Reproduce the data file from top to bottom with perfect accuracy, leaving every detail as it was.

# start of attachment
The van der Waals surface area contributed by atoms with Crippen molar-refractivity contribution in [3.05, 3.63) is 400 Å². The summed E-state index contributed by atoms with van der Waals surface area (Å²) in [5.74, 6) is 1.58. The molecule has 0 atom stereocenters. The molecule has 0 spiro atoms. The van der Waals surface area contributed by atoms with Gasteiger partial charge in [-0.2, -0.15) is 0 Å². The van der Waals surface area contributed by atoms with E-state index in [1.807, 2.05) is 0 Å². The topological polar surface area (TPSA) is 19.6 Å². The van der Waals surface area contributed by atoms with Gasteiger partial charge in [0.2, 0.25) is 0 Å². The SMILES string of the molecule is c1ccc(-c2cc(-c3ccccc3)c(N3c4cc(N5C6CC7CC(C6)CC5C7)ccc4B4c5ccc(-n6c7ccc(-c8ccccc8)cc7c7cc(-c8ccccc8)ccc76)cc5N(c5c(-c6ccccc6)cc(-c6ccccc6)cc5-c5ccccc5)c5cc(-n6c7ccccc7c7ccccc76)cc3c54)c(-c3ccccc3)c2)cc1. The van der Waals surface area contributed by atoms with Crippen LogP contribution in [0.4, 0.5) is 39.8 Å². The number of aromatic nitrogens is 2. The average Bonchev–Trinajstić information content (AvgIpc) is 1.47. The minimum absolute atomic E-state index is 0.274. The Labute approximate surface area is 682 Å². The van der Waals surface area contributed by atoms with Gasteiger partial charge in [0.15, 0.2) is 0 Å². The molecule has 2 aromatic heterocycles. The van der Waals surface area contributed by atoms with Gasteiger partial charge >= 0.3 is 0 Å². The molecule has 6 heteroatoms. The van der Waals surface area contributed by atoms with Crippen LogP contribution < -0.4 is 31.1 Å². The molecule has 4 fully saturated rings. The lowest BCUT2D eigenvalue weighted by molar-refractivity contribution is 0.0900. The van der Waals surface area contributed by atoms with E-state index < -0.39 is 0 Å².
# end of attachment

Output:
The van der Waals surface area contributed by atoms with Crippen molar-refractivity contribution in [3.05, 3.63) is 400 Å². The summed E-state index contributed by atoms with van der Waals surface area (Å²) in [5.74, 6) is 1.58. The molecule has 0 atom stereocenters. The molecule has 0 spiro atoms. The van der Waals surface area contributed by atoms with Gasteiger partial charge in [-0.2, -0.15) is 0 Å². The van der Waals surface area contributed by atoms with E-state index in [1.807, 2.05) is 0 Å². The topological polar surface area (TPSA) is 19.6 Å². The van der Waals surface area contributed by atoms with Gasteiger partial charge in [0.2, 0.25) is 0 Å². The SMILES string of the molecule is c1ccc(-c2cc(-c3ccccc3)c(N3c4cc(N5C6CC7CC(C6)CC5C7)ccc4B4c5ccc(-n6c7ccc(-c8ccccc8)cc7c7cc(-c8ccccc8)ccc76)cc5N(c5c(-c6ccccc6)cc(-c6ccccc6)cc5-c5ccccc5)c5cc(-n6c7ccccc7c7ccccc76)cc3c54)c(-c3ccccc3)c2)cc1. The van der Waals surface area contributed by atoms with Crippen LogP contribution in [0.4, 0.5) is 39.8 Å². The number of aromatic nitrogens is 2. The average Bonchev–Trinajstić information content (AvgIpc) is 1.47. The minimum absolute atomic E-state index is 0.274. The Labute approximate surface area is 682 Å². The van der Waals surface area contributed by atoms with Gasteiger partial charge in [0.15, 0.2) is 0 Å². The molecule has 2 aromatic heterocycles. The van der Waals surface area contributed by atoms with Gasteiger partial charge >= 0.3 is 0 Å². The molecule has 6 heteroatoms. The van der Waals surface area contributed by atoms with Crippen LogP contribution < -0.4 is 31.1 Å². The molecule has 4 fully saturated rings. The lowest BCUT2D eigenvalue weighted by molar-refractivity contribution is 0.0900. The van der Waals surface area contributed by atoms with E-state index < -0.39 is 0 Å².